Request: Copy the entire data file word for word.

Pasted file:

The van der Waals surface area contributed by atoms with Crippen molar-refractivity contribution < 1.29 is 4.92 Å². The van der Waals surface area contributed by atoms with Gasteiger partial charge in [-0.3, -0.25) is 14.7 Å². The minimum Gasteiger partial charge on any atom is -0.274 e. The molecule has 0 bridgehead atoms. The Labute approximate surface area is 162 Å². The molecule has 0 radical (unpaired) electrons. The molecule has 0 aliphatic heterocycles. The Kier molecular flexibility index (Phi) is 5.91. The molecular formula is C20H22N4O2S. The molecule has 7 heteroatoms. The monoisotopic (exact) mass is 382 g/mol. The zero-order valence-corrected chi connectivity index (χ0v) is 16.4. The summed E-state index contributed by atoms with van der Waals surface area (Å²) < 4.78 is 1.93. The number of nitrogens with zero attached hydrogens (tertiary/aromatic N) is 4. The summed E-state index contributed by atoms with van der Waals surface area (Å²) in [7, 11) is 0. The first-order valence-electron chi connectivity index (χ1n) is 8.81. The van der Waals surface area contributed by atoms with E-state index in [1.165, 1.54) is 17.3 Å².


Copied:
The van der Waals surface area contributed by atoms with Crippen molar-refractivity contribution < 1.29 is 4.92 Å². The van der Waals surface area contributed by atoms with Gasteiger partial charge in [-0.3, -0.25) is 14.7 Å². The minimum Gasteiger partial charge on any atom is -0.274 e. The molecule has 0 bridgehead atoms. The Labute approximate surface area is 162 Å². The molecule has 0 radical (unpaired) electrons. The molecule has 0 aliphatic heterocycles. The Kier molecular flexibility index (Phi) is 5.91. The molecular formula is C20H22N4O2S. The molecule has 7 heteroatoms. The monoisotopic (exact) mass is 382 g/mol. The zero-order valence-corrected chi connectivity index (χ0v) is 16.4. The summed E-state index contributed by atoms with van der Waals surface area (Å²) < 4.78 is 1.93. The number of nitrogens with zero attached hydrogens (tertiary/aromatic N) is 4. The summed E-state index contributed by atoms with van der Waals surface area (Å²) in [7, 11) is 0. The first-order valence-electron chi connectivity index (χ1n) is 8.81. The van der Waals surface area contributed by atoms with E-state index in [1.165, 1.54) is 17.3 Å².